It’s been five years since North Providence Town Councilman Paul Caranci put on a wire and recorded his fellow council members accepting bribes. He gave the recordings to the FBI and helped convict three councilmen and a town solicitor on charges of public corruption. On Wednesday, Caranci receives an award in Washington, DC, from the National Association of Secretaries of State, recognizing an act of political bravery.
Winning, like savoring a single malt Scotch, is an acquired taste. It takes time, 12 years in some cases. It takes work and patience and luck. And just as one must learn to sip that single malt, neat or on ice, one must learn how to win. Providence College and the University of Rhode Island are proof.
On the heels of President Barack Obama’s announcement to restore diplomacy with Cuba, University of Rhode Island professor Maureen Moakley took a group of students to Havana to see first-hand the political and social changes 50 years after the Cuban revolution. A regular contributor to our Political Roundtable Moakley spoke spoke with Rhode Island Public Radio's Elisabeth Harrison.
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With 18 new members in the 113-seat General Assembly, On Politics is offering a periodic look at the latest additions to the House and Senate. We continue with state Representative Lauren Carson (D-Newport), who defeated three-term former Representative Peter Martin in the Democratic primary last September.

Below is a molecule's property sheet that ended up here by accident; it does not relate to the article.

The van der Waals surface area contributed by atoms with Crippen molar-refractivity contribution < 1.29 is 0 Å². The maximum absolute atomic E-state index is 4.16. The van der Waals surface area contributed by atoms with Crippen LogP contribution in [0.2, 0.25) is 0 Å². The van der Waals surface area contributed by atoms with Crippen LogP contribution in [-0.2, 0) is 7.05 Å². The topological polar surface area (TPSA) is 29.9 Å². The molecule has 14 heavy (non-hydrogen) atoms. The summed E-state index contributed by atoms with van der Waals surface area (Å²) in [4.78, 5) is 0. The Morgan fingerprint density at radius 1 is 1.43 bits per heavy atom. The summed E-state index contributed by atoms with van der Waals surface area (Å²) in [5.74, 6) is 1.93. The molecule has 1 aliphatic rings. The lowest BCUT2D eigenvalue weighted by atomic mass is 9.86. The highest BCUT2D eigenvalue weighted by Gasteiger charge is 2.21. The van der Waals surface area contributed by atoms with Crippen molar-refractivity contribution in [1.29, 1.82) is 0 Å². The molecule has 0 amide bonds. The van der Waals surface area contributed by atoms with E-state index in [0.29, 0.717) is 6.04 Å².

Occupation: Environmental policy analyst with Clean Water Action.
Since August, 2010, the Rhode Island Public Radio newsroom has been headed up by News Director Catherine Welch. Friday is Catherine’s last day. She’s leaving for a job in Orlando, Florida where she will be news director at the public radio station WMFE.
Orlando is the 33rd largest television market in the country, and WMFE is a growing station covering Orlando, Daytona Beach and the Space Coast. Catherine has family in Central Florida and is looking forward to being closer to them as well.
February being Black History Month the Ocean State Theater in Warwick has brought back a 1987 play, “The Meeting.” African-American playwright and screenwriter Jeff Stetson brings together two major leaders who had very different ideas about improving the life and times of their fellow black Americans.
Dr. King, of course, developed a non-violent strategy. A minister with a Boston University PhD, he aimed to confront racism and violence strongly but without turbulence.
Rhode Island Education Commissioner Deborah Gist has gotten the votes to become Tulsa's superintendent of schools.
In a statement, Gist said it was a difficult decision, but she welcomed the opportunity to lead an urban school district.
She also noted that Tulsa is where her family lives.
"I know that Rhode Islanders can certainly recognize the attraction we have to our hometowns, and it would be a special honor for me to lead the district where I attended public school throughout my childhood," Gist wrote.
Warwick Mayor Scott Avedisian joins Political Roundtable to discuss how top elected officials responded to the Blizzard of 2015; development in Warwick; and the outlook for RI Republicans to win more elections.
Dr. Stanley Aronson, the founding dean of Brown University’s Alpert School of Medicine, a prolific writer, advocate for community organizations and one of Rhode Island’s most prominent public intellectuals, died this morning. He was 92.
Aronson, whose career spanned more than 70 years, was a world-renowned doctor, medical researcher and leader in medical education. A genial, generous man, Aronson served as mentor to generations of physicians and medical students.